While Monster was a book I had heard of, it was one that was just on my radar, but not as something I was either choosing to read or not choosing to read. (Gah, that sounds really stupid. What I mean is…I was neutral about it…). On the other hand, I have heard of Speak, by Laurie Halse Anderson, and had actively chosen not to read it. This is the final book from the 2000 Michael L Printz honored books list, and I had to read it, whether I wanted to or not.
I don’t really know why I was avoiding it. For one thing, my TBR list is pretty epically long — but if I’m being honest, I thought it seemed like it might be too depressing, or too preachy (really, why did I think that?), or something. I knew about it mostly from the posts going up around the times when it had been challenged, such as in 2013 when it was labelled “child pornography.” Seriously. Now, when I was reading it (actually listening to the audiobook), I didn’t actively think about the fact that I knew it had been challenged, but afterwards, when I was poking around on the Internet, I was shocked to be reminded of this.
Because the people who think this is are completely nuts and in need of a reading comprehension refresher.
Will this book make a parent uncomfortable? Probably — there is some strong language, but it’s no different than what teenagers are saying to each other, and frankly a lot cleaner. And, of course, it’s about rape. There’s so, so much wrapped up in just that one little word. And the idea that kids shouldn’t read dark books is just…so…horrifying. Dark things happen to them. Every day. That’s the horrifying part. Reading about someone who has gone through something and come through the other side, maybe that will make them hopeful.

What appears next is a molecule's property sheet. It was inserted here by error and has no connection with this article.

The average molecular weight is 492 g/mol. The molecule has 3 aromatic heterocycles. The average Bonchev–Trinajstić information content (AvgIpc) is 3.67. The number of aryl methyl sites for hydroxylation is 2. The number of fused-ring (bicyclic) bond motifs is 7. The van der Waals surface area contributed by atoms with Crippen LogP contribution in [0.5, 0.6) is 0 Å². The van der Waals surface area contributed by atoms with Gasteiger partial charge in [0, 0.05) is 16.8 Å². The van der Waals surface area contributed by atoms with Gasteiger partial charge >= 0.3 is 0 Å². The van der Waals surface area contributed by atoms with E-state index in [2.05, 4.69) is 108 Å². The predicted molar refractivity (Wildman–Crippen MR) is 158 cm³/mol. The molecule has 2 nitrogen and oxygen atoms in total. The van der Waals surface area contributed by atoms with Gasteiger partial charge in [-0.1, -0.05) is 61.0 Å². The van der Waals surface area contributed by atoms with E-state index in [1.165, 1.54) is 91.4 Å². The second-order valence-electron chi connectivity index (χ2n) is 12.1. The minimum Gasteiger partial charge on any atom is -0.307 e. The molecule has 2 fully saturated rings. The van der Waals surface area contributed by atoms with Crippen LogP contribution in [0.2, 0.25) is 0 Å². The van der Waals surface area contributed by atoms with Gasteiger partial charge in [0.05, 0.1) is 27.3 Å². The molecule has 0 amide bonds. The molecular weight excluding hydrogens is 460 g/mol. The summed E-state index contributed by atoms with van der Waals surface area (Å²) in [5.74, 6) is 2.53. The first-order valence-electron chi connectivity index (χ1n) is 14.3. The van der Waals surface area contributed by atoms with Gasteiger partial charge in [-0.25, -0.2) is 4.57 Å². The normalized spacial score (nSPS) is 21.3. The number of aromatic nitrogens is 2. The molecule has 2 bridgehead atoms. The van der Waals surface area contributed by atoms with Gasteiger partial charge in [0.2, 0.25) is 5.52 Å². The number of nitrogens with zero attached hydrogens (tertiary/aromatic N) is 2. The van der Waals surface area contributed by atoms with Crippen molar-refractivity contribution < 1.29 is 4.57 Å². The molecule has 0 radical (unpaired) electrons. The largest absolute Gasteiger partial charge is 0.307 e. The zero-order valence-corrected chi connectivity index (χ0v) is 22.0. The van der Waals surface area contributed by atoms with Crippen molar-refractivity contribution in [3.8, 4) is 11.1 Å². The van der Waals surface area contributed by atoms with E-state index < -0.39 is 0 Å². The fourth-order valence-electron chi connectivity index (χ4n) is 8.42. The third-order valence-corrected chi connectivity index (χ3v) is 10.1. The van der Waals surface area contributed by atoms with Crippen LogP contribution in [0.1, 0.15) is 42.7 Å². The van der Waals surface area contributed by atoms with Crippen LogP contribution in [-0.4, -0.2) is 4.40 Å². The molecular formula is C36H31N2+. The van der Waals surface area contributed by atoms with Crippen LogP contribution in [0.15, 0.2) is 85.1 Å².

For a book about such a hard topic, there was quite a bit of humor. I chuckled a lot. I cried a little, too. I remember being in high school and feeling so many feelings. Looking back, I know that I felt like the social order in my school was just as rigid as the one at Melinda’s school. I was a chorus kid, we were pretty far down on the ladder. The part I get now, though, is that everyone, no matter which group they were a part of, was just as insecure as my friends and I were. No one had it figured out, even if they looked and/or acted like they did.
I work at, and my kids go to, a MUCH smaller high school. I graduated with 200 kids in my class. There are only about 150 students TOTAL in our high school. There are still dividing lines, but these kids have been together since kindergarten and they can’t quite get away from each as easily as you can when there are hundreds of kids. I don’t know which is better. Just different, I guess.
I didn’t realize until after finishing that this was Anderson’s debut novel. It’s wonderfully written, and completely deserves the accolades it’s gotten. I’m glad I took on this project to read the Printz books, as it got me to read a really amazing book that I shouldn’t have avoided for so long.